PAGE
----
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Crowned Eagles of San Lameer

  • 12 May 2017

After a couple of days running up and down to San Lameer today I finally got a new lifer and what a one it was.
Around 9:30am on 11 May 2017 I arrived to find Jacques Sellschop already set up with his bazooka taking picture of the 7 month old female juvenile high up in the pine trees next to her nest. Jacques explained that soon the adults will be chasing their little girl away as it’s almost time for their next breeding season. For a while now they have been bringing her less and less food so she can learn to hunt and fend for herself.
Jacques had to leave but not after giving me a couple of photography tips (which have been greatly appreciated). He also told me to listen out to the change in call from the little one because that is when she has spotted one of her parents. Then he was off, trudging down the road hauling his massive equipment with him.
20 minutes after he left the juvenile spotted one of her parents and went moggie. This was my luck day, juvenile and adult. My whole trip had been made in 1 hour!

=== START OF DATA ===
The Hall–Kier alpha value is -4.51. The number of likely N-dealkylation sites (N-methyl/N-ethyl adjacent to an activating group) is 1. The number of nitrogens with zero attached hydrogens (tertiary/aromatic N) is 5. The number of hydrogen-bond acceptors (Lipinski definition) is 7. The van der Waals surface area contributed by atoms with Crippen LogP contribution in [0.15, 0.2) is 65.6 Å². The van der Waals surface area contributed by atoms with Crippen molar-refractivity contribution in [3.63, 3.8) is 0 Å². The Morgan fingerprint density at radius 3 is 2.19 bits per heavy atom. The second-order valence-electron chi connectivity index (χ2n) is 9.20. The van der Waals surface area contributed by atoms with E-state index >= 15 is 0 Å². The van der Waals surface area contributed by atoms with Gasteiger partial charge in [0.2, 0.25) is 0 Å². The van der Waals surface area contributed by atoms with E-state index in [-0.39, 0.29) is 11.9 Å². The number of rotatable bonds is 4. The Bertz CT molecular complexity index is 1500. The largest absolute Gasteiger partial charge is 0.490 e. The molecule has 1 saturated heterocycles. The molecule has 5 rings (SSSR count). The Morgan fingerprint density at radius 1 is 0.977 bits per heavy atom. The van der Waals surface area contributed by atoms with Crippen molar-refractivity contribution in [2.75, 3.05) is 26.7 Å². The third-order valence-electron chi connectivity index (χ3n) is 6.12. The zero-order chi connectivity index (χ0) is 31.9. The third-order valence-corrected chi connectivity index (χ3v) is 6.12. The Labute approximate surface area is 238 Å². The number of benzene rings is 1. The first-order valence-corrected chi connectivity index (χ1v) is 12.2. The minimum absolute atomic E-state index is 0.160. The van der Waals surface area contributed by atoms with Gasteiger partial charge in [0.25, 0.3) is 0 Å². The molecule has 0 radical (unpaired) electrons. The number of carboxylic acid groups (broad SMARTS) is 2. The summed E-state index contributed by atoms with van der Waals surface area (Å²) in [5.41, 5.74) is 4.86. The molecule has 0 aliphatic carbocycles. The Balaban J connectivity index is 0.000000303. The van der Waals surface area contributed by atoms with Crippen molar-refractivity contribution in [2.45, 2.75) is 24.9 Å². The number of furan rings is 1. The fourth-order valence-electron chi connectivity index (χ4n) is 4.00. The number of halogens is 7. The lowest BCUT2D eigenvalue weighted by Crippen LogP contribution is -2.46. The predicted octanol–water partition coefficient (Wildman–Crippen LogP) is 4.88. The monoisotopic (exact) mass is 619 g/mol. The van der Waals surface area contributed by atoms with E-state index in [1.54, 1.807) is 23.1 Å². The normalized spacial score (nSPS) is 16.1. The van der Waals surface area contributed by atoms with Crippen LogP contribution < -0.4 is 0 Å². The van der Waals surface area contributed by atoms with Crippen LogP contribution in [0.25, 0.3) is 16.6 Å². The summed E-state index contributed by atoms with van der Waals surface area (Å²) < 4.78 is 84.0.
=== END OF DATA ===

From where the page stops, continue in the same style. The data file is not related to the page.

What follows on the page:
The adult landed in a few trees away but with no food. This didn’t stop the little one from acting like a real baby, jumping back into her nest and begging like she was a fledgling. The adult didn’t take much notice at all but flew to another tree a little further away. The adult called a couple of times, not sure if it was to the little one or to find its mate but after 30 minutes of spectacular views of my first adult Crowned Eagle it flew off over the golf coarse.
The little one realising there was no food to be had and now its parent gone decided to jump back on its perch outside the nest and carry on with its ever hopeful cries of food.

I was not aware that these Eagles have built up a huge reputation not only in South Africa but are celebrities abroad like the Verreaux's Eagles of Walter Sisulu Botanical Gardens. All of the pictures at reception are of the eagles and the staff light up at the prospect of new visitors to see the Eagles, right down to the security guards.
Consider the fact that these eagles have been there in excess of 7 years now and they have chosen to nest in a small group of pine trees just inside the main entrance gate to a very busy holiday / golfing resort. Amazing how we can co-exist if we really want to.

Writing taken from Rob McLaren on Facebook.